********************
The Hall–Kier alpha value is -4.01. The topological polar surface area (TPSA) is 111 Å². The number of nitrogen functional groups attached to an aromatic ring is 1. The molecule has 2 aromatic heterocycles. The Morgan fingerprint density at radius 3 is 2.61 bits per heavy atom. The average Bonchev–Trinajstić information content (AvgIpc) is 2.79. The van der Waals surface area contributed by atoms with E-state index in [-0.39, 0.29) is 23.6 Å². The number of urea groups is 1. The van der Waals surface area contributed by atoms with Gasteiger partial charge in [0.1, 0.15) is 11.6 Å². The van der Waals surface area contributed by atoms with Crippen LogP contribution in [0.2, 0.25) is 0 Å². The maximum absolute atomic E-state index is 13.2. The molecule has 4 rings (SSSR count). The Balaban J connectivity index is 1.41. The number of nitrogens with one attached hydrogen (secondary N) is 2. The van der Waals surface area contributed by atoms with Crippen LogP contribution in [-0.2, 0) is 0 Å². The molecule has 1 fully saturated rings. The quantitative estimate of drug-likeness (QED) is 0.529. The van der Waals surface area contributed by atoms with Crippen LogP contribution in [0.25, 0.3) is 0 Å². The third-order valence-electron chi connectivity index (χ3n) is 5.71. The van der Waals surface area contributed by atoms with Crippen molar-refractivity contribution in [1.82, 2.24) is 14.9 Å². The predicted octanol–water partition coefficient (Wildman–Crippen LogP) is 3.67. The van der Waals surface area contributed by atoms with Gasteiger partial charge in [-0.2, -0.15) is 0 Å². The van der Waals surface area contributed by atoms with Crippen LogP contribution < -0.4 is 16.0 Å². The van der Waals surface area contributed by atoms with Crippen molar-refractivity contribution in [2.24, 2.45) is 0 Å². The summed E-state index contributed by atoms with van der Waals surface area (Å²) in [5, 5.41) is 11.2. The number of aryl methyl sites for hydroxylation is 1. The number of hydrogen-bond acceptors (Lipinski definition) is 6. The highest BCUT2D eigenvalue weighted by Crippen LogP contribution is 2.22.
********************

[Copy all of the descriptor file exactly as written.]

The Hall–Kier alpha value is -4.01. The topological polar surface area (TPSA) is 111 Å². The number of nitrogen functional groups attached to an aromatic ring is 1. The molecule has 2 aromatic heterocycles. The Morgan fingerprint density at radius 3 is 2.61 bits per heavy atom. The average Bonchev–Trinajstić information content (AvgIpc) is 2.79. The van der Waals surface area contributed by atoms with E-state index in [-0.39, 0.29) is 23.6 Å². The number of urea groups is 1. The van der Waals surface area contributed by atoms with Gasteiger partial charge in [0.1, 0.15) is 11.6 Å². The van der Waals surface area contributed by atoms with Crippen LogP contribution in [0.2, 0.25) is 0 Å². The maximum absolute atomic E-state index is 13.2. The molecule has 4 rings (SSSR count). The Balaban J connectivity index is 1.41. The number of nitrogens with one attached hydrogen (secondary N) is 2. The van der Waals surface area contributed by atoms with Crippen LogP contribution in [-0.2, 0) is 0 Å². The molecule has 1 fully saturated rings. The quantitative estimate of drug-likeness (QED) is 0.529. The van der Waals surface area contributed by atoms with Crippen LogP contribution in [0.25, 0.3) is 0 Å². The third-order valence-electron chi connectivity index (χ3n) is 5.71. The van der Waals surface area contributed by atoms with Crippen molar-refractivity contribution in [1.82, 2.24) is 14.9 Å². The predicted octanol–water partition coefficient (Wildman–Crippen LogP) is 3.67. The van der Waals surface area contributed by atoms with Gasteiger partial charge in [-0.2, -0.15) is 0 Å². The van der Waals surface area contributed by atoms with Crippen LogP contribution < -0.4 is 16.0 Å². The van der Waals surface area contributed by atoms with Crippen molar-refractivity contribution in [2.24, 2.45) is 0 Å². The summed E-state index contributed by atoms with van der Waals surface area (Å²) in [5, 5.41) is 11.2. The number of aryl methyl sites for hydroxylation is 1. The number of hydrogen-bond acceptors (Lipinski definition) is 6. The highest BCUT2D eigenvalue weighted by Crippen LogP contribution is 2.22.